Fleet News

Citroën targets steady growth in fleet

Citroën has outlined modest fleet growth aspirations over the next two years, but has challenged the actions of some rival manufacturers which it accuses of exploiting the sterling-euro exchange rate to “aggressively” bring in cheaper cars, many of which are ending up as pre-registered or short-term rental vehicles.

The company is targeting a 4% fleet share in cars and 8% in vans by the end of 2015, up from 3.60% and 7.67% respectively in 2012.

Martin Hamill, fleet director at Citroën, said: “We’ve got to be realistic so we’re not drawn into finding a quick fix because ultimately that has more of a negative impact than a positive one.

“You fight long and hard to persuade people that you’re being careful and disciplined with your approach to the market and you can undo all that good work within a six-month period if you start to pump lots of cars into fast churn rental.”

Controlled presence

Hamill plans to increase Citroën’s rental volumes from 2,134 cars and 672 vans in 2012 to 3,000 cars and 1,000 vans this year, which he says is a “miniscule” percentage of the overall rental market.

He said: “We do want to continue to have a controlled presence within rental because I believe it give us two benefits. Firstly, we get early road presence with new cars and secondly we have the advantage of giving people a real world demo experience.

“That’s an important aspect to challenge people’s perception of where Citroën is today.”

His boss, Citroën UK managing director Linda Jackson, believes rival manufacturers will continue to be “more aggressive” in the UK, using the exchange rate to bring in cars more cheaply that will end up either as pre-registrations or short-term rental sales.

“Citroën’s priorities this year are France, Germany and the UK,” she said. “There’s pressure to move forward but we want to do proper retail business not heavy registrations. That’s not good for us or our dealers. It’s about controlled sustainable growth.”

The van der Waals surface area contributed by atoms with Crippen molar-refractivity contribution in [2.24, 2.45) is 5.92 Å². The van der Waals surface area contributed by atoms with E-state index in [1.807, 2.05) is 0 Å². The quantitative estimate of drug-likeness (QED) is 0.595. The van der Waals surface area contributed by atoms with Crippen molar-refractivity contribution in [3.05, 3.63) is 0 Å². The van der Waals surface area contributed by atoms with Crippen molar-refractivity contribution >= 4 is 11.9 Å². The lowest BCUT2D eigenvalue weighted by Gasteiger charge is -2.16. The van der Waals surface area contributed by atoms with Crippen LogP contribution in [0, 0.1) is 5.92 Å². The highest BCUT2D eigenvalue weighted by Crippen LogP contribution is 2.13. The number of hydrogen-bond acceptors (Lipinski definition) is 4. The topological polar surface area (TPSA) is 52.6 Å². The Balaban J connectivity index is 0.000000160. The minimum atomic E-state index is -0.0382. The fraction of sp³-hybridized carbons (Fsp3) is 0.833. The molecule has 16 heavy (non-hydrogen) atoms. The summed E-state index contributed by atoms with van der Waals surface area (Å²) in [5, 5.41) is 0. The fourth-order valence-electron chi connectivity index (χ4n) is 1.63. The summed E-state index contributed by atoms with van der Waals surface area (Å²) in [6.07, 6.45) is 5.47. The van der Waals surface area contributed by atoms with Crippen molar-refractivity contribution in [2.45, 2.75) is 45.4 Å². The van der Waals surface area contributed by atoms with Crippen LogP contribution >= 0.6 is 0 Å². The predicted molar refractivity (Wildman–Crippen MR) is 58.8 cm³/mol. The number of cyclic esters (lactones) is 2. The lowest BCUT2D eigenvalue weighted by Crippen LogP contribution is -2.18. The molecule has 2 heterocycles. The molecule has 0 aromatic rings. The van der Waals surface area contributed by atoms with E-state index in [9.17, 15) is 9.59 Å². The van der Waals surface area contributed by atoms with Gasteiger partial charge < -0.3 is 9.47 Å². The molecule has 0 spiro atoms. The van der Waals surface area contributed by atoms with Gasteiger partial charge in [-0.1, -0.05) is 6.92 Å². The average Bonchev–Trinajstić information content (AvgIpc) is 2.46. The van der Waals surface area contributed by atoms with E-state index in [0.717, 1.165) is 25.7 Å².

Citroën’s premium DS line is already helping to change perceptions and has attracted new user-choosers to the brand with DS fleet sales 37% higher last year than originally forecast.

DS5 hybrid sales are ahead of expectations although a delay in launching DS5 – a January 2012 launch was planned but it actually took place  in April 2012 –  has meant overall sales are below the original forecast.

Hamill intends to increase DS5 sales to 2,326 this year (up from 1,454 last year) with 1,826 going to fleet (compared to 1,288 last year). A key part of lifting DS5 sales is giving potential fleet customers the chance of a 24-hour test drive. The initiative has been running since September  and so far nearly 1,000 have taken place.

Dealers now recognise that it is worth offering a demonstrator to a fleet customer even if they are funded by a leasing company, according to Hamill.

“If the customer walks away from that dealership feeling that they were treated well there is an opportunity for an affinity sale,” he said.

Citroën has “invested a lot of time and money” in the dealer network, introducing a specific set of sales and aftersales standards.

SME penetration was “a real success story” last year, according to Hamill, with contract hire sales up 18% and non-contract hire up more than 20%.

Jackson added: “SME will be a key growth opportunity for us this year. New product will help our growth.

“However, large fleet is dominated by leasing companies and by some manufacturers and we don’t have the infrastructure for this.”

The latest servicing initiative to be rolled out is Citroën Service Racing. Inspired by the Citroën rally team, it sees more than one technician working on an individual car to service it in less than an hour.

“That’s important because business drivers don’t like hanging around while their car is being serviced,” Hamill said.

He also expects the forthcoming DS3 Cabrio to attract fleet buyers.

“It’s going to be a retail-orientated car but we still think we could do about 1,000 fleet sales this year,” Hamill added.

Citroën will also be launching special editions of the DS3, C3, C3 Picasso and C4 while the new C4 Picasso is due later this year.

On the van side, there will be an electric Berlingo in the second half of the year.
Hamill expects Citroën’s recently launched three-cylinder petrol engines on the C3 and DS3 to do particularly well in salary sacrifice where Citroen has already experienced success.

“The products we build now are far removed from where we were three years ago,” he added.

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